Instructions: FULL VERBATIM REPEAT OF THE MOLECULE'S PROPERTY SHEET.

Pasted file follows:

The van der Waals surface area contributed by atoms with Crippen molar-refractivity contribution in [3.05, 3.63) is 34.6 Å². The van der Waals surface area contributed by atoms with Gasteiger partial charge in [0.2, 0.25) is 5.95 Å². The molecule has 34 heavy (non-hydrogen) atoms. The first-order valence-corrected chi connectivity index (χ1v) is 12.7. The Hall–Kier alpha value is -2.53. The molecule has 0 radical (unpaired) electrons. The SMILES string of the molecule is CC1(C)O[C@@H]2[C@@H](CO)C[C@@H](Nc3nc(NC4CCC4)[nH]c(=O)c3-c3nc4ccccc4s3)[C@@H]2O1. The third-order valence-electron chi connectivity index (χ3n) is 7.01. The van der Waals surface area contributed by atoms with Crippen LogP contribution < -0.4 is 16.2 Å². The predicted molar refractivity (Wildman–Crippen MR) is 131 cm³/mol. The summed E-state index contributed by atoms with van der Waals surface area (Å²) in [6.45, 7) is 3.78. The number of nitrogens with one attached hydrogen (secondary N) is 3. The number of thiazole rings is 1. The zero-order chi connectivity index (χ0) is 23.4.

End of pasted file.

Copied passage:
The van der Waals surface area contributed by atoms with Crippen molar-refractivity contribution in [3.05, 3.63) is 34.6 Å². The van der Waals surface area contributed by atoms with Gasteiger partial charge in [0.2, 0.25) is 5.95 Å². The molecule has 34 heavy (non-hydrogen) atoms. The first-order valence-corrected chi connectivity index (χ1v) is 12.7. The Hall–Kier alpha value is -2.53. The molecule has 0 radical (unpaired) electrons. The SMILES string of the molecule is CC1(C)O[C@@H]2[C@@H](CO)C[C@@H](Nc3nc(NC4CCC4)[nH]c(=O)c3-c3nc4ccccc4s3)[C@@H]2O1. The third-order valence-electron chi connectivity index (χ3n) is 7.01. The van der Waals surface area contributed by atoms with Crippen LogP contribution < -0.4 is 16.2 Å². The predicted molar refractivity (Wildman–Crippen MR) is 131 cm³/mol. The summed E-state index contributed by atoms with van der Waals surface area (Å²) in [6.45, 7) is 3.78. The number of nitrogens with one attached hydrogen (secondary N) is 3. The number of thiazole rings is 1. The zero-order chi connectivity index (χ0) is 23.4.